Only the arrogant Environmental Protection Agency could order refiners to use a biofuel that, in reality, doesn’t exist, get slapped by a federal appeals court for doing so, then raise the biofuel mandate in 2013.
The U.S. Circuit Court of Appeals for the District of Columbia ruled that the EPA “exceeded its authority” — now there’s a shock — by forcing refiners to purchase cellulosic biofuel, which is made from nonfood sources such as switch grass. The trouble is, this type of ethanol doesn’t exist, at least not the 8.7 million gallons that the EPA demanded refiners to use. (Reportedly, the U.S. managed to produce only 20,000 gallons in 2012.)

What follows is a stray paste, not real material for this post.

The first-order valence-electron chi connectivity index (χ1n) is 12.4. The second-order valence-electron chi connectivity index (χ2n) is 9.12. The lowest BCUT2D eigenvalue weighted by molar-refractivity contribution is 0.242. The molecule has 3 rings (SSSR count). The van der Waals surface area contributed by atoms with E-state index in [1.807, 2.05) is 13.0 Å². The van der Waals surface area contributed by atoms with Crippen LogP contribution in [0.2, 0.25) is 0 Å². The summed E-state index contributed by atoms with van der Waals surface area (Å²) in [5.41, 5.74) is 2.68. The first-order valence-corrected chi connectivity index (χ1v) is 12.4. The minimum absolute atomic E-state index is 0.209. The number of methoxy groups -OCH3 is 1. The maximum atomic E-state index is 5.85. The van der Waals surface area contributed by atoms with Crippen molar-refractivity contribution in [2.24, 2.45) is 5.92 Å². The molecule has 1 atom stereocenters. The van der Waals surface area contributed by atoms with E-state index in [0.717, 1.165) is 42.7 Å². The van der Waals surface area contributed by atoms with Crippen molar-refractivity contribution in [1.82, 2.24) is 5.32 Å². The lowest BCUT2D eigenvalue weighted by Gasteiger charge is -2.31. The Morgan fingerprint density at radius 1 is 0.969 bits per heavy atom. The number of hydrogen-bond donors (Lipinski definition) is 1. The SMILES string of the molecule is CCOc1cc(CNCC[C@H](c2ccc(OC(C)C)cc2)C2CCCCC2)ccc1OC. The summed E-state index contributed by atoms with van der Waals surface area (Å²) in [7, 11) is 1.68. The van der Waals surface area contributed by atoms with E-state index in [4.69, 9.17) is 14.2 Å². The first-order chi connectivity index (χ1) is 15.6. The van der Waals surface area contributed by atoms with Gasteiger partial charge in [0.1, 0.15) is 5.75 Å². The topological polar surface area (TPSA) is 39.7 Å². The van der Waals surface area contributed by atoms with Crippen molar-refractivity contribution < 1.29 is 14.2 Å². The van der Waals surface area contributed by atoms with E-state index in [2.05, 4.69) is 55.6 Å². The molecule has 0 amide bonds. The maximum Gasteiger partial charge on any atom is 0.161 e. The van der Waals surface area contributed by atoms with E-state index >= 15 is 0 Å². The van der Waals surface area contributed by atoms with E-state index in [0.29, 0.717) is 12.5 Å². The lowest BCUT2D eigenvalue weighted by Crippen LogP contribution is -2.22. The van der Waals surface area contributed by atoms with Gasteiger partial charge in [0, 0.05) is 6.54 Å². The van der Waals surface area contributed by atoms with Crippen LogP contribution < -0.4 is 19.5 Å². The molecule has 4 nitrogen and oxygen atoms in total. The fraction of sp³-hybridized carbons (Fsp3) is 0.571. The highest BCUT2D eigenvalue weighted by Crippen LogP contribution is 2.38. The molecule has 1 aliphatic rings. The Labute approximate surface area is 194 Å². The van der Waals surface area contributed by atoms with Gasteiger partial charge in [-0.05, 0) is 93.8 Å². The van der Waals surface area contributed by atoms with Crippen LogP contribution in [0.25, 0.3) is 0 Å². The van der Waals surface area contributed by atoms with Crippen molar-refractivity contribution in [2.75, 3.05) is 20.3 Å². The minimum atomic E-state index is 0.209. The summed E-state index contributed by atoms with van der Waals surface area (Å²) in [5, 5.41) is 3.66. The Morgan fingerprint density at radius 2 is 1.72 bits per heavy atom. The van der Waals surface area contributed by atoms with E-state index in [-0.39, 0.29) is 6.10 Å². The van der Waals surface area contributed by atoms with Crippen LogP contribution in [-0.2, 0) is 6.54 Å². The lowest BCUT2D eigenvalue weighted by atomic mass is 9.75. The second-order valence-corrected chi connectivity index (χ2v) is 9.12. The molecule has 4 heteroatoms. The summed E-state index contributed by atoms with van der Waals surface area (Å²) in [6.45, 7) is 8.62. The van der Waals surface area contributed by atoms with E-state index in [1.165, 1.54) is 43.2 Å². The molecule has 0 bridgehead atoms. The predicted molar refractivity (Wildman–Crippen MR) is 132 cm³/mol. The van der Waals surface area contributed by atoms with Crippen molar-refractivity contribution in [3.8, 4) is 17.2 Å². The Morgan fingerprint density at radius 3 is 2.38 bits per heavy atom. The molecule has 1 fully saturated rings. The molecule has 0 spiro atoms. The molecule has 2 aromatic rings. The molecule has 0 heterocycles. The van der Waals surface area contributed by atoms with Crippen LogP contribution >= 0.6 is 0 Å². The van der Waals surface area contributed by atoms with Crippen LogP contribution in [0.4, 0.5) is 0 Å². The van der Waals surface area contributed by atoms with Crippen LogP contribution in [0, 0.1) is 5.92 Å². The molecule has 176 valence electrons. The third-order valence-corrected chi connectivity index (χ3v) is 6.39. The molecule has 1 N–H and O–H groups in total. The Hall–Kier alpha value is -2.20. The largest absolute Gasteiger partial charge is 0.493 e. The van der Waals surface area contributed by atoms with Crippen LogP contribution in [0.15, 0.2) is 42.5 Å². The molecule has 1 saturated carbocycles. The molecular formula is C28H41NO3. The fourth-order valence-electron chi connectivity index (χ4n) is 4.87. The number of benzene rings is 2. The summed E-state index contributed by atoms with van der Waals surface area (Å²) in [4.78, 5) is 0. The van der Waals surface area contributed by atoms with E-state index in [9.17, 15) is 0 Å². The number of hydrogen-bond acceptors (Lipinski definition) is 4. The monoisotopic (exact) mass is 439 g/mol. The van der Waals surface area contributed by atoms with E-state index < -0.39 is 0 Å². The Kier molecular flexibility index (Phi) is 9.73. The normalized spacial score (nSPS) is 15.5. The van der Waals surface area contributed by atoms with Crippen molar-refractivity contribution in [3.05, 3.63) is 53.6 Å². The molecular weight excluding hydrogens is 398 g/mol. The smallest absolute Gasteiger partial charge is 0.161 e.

But that didn’t stop the EPA. It has ordered petroleum companies to add 14 million gallons of cellulosic ethanol to gasoline, despite the court’s admonition that any mandate — with hefty fines for noncompliance — must be based on realistic production projections, writes Jillian Kay Melchior for National Review Online.
The EPA says the target is a “reasonable representation of expected production.” Bob Greco, a director of the American Petroleum Institute, insists the “EPA needs a serious reality check.”